Taking the mystery out of male hypogonadism

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Taking the mystery out of male hypogonadism

An increasingly common condition seen in men is male hypogonadism.  The prevalence rate is estimated to be as high as 38.7% in men age 45 and older. Male hypogonadism is when the testes also called the testicles are not making normal levels of the male sex hormone, testosterone.   Some men will either be born with it or it could develop later in his life. 

When a boy enters puberty, the pituitary gland releases luteinizing hormone (LH), which stimulates the testicles to produce testosterone.  Testosterone is responsible for developing the male characteristics in adolescent boys.  Another hormone, called follicle stimulating hormone (FSH), works along with LH to stimulate the production of sperm in the testicles.

Signs of male hypogonadism

There can be a variety of symptoms and signs signaling male hypogonadism.  The following signs can suggest low testosterone or androgen deficiency in adult men:

·      Reduced libido or sexual interest

·      Decreased number of spontaneous night-time and morning erections

·      Incomplete sexual development

·      Reduced growth of facial hair

·      Fatigue and loss of energy

·      Very small or shrinking testes

·      Breast enlargement

·      Reduced muscle mass and strength

·      Mild depression

·      Reduced sperm production causing infertility

·      Osteoporosis

The symptoms listed above are often what bring a man into his doctor’s office seeking treatment for these signs. However, because many of these symptoms also commonly occur in a variety of other conditions (obesity, diabetes, metabolic syndrome), diagnosing hypogonadism can be challenging. 

Confirming male hypogonadism

The definitive method of diagnosing male hypogonadism is through blood tests gauging whether testosterone levels are in the normal range.  A man usually needs to have more than one early morning blood test for checking his testosterone levels.  Depending on the laboratory conducting the test, the normal range may vary but it generally is considered to be 300 to1,000 ng/dl.  If the tests show repeatedly low testosterone levels, then pituitary gland functioning measuring both LH and FSH levels will need to be done also. 

 

Causes of male hypogonadism

There can be several reasons why a man has male hypogonadism.  One is what is called primary hypogonadism.  This means there is a problem with the testes not working properly that could be caused by the following:

·      Klinefelter’s syndrome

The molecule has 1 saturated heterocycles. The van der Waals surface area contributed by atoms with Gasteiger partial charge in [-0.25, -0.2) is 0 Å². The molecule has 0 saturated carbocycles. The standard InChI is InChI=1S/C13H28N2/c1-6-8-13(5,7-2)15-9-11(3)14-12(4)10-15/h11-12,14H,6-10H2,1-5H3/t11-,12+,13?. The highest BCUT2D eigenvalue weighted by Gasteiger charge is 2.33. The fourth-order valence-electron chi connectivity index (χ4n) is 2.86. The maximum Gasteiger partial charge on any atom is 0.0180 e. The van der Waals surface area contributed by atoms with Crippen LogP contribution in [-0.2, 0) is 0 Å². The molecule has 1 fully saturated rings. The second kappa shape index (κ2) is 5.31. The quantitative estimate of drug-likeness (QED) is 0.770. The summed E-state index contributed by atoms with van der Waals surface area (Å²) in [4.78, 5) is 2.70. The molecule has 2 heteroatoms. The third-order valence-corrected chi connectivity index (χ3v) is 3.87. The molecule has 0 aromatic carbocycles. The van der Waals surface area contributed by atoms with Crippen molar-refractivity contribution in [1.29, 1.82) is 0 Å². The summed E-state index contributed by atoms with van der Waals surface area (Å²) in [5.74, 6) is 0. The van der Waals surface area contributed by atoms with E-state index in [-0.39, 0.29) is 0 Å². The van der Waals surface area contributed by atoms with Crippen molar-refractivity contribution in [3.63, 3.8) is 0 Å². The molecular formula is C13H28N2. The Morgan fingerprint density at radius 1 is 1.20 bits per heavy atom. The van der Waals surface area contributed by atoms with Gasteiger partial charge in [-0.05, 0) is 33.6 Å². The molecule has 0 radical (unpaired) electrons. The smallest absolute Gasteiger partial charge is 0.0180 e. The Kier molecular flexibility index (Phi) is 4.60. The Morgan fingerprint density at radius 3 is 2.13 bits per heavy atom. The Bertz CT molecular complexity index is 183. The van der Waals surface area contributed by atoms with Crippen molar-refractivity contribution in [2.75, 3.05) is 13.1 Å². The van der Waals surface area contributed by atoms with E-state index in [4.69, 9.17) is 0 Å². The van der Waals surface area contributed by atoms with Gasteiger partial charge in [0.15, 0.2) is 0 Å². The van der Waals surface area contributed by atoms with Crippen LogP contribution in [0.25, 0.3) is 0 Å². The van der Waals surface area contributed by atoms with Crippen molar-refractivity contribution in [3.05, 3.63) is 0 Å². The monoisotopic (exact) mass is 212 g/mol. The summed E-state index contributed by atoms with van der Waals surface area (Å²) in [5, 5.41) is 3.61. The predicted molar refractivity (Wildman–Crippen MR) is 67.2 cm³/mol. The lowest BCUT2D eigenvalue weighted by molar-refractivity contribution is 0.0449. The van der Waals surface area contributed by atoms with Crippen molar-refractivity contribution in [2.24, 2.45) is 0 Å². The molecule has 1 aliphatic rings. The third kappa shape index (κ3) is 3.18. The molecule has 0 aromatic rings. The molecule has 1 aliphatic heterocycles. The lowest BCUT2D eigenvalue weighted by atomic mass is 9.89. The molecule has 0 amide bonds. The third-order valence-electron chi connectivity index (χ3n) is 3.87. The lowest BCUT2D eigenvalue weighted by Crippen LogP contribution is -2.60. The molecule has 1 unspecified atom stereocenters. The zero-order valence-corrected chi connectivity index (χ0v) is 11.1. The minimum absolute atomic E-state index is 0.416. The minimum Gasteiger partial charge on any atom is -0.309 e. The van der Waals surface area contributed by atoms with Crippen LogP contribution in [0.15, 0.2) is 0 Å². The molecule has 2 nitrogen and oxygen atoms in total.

·      Improper development of the testes

·      Undescended testes – the testes are located in the body instead of in the scrotum

·      Damage to the testes from an infection, disease or injury

·      Surgical removal of the testes

·      Radiation or chemotherapy to the testes

Secondary hypogonadism occurs when the endocrine glands are not stimulating the testes to produce hormones which can be cause by:

·      Treatments with radiation for cancer

·      Certain medication such as opiates and replacement hormones

·      Damage to the pituitary or hypothalamus glands

·      Hemochromatosis – excess iron in the blood

·      Genetic conditions such as Kallmann syndrome, and Prader-Willi syndrome

Treating male hypogonadism

Men with consistently low testosterone levels along with signs and symptoms of androgen deficiency most likely will be advised to treat the condition with testosterone replacement therapy.  The goal of testosterone replacement therapy is to increase testosterone levels by improving or maintaining a man’s masculinity, enhance mood and energy, muscle strength, reduce bone loss and improve sex drive. 

Men who should not be treated with testosterone replacement therapy include those with active or a history of prostate cancer, untreated obstructive sleep apnea, uncontrolled severe heart failure or has a severe enlargement of the prostate causing difficulty in urinating.

Testosterone can be replaced in the following ways:

·      Injections into the muscle – usually every 2 weeks

·      Patches applied to the skin once a day

·      Gel or solution preparations applied once daily

·      Buccal tablets applied to the gums twice a day

·      Pellets implanted under the skin

·      Pills

For men able to use testosterone replacement therapy, how it is given depends on patient preference, tolerance, cost, and what their medical insurance will pay for.  Each one can have different side effects from injections being uncomfortable, skin patches causing redness and rashes or gels transferring testosterone to others who come into contact with the man’s skin where the medication is applied.

All men using testosterone replacement therapy require regular monitoring by his physician for the duration of the treatment.